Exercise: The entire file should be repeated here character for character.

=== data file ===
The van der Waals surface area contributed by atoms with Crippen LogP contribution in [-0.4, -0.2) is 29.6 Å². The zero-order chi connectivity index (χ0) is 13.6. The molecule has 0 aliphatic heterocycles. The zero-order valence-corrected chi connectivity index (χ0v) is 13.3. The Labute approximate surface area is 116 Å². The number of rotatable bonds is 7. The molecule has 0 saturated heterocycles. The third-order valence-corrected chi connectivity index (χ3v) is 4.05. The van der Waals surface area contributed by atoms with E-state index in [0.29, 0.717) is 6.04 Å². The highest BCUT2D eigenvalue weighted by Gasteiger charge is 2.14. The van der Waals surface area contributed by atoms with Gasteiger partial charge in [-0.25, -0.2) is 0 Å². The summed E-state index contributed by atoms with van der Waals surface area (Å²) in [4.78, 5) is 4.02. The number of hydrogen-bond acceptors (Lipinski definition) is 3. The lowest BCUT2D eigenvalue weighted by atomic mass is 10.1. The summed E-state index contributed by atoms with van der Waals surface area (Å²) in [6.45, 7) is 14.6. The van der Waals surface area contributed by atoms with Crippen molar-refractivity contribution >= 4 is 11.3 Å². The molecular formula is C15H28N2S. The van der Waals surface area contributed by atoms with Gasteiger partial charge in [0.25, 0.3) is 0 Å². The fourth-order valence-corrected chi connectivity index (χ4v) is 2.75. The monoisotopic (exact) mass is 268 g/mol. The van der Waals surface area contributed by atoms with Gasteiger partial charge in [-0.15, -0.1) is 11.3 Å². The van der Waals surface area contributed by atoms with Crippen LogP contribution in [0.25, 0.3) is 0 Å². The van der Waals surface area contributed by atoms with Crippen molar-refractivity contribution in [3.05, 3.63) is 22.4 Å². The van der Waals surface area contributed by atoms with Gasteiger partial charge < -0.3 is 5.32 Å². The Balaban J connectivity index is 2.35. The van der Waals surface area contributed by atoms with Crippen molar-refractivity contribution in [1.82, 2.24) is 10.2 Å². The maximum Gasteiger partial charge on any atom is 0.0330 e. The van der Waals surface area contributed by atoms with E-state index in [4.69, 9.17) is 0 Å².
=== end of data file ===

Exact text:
The van der Waals surface area contributed by atoms with Crippen LogP contribution in [-0.4, -0.2) is 29.6 Å². The zero-order chi connectivity index (χ0) is 13.6. The molecule has 0 aliphatic heterocycles. The zero-order valence-corrected chi connectivity index (χ0v) is 13.3. The Labute approximate surface area is 116 Å². The number of rotatable bonds is 7. The molecule has 0 saturated heterocycles. The third-order valence-corrected chi connectivity index (χ3v) is 4.05. The van der Waals surface area contributed by atoms with E-state index in [0.29, 0.717) is 6.04 Å². The highest BCUT2D eigenvalue weighted by Gasteiger charge is 2.14. The van der Waals surface area contributed by atoms with Gasteiger partial charge in [-0.25, -0.2) is 0 Å². The summed E-state index contributed by atoms with van der Waals surface area (Å²) in [4.78, 5) is 4.02. The number of hydrogen-bond acceptors (Lipinski definition) is 3. The lowest BCUT2D eigenvalue weighted by atomic mass is 10.1. The summed E-state index contributed by atoms with van der Waals surface area (Å²) in [6.45, 7) is 14.6. The van der Waals surface area contributed by atoms with Crippen molar-refractivity contribution >= 4 is 11.3 Å². The molecular formula is C15H28N2S. The van der Waals surface area contributed by atoms with Gasteiger partial charge in [0.25, 0.3) is 0 Å². The fourth-order valence-corrected chi connectivity index (χ4v) is 2.75. The monoisotopic (exact) mass is 268 g/mol. The van der Waals surface area contributed by atoms with Gasteiger partial charge in [-0.15, -0.1) is 11.3 Å². The van der Waals surface area contributed by atoms with Crippen LogP contribution in [0.25, 0.3) is 0 Å². The van der Waals surface area contributed by atoms with Crippen molar-refractivity contribution in [3.05, 3.63) is 22.4 Å². The van der Waals surface area contributed by atoms with Gasteiger partial charge < -0.3 is 5.32 Å². The Balaban J connectivity index is 2.35. The van der Waals surface area contributed by atoms with Crippen molar-refractivity contribution in [1.82, 2.24) is 10.2 Å². The maximum Gasteiger partial charge on any atom is 0.0330 e. The van der Waals surface area contributed by atoms with E-state index in [4.69, 9.17) is 0 Å².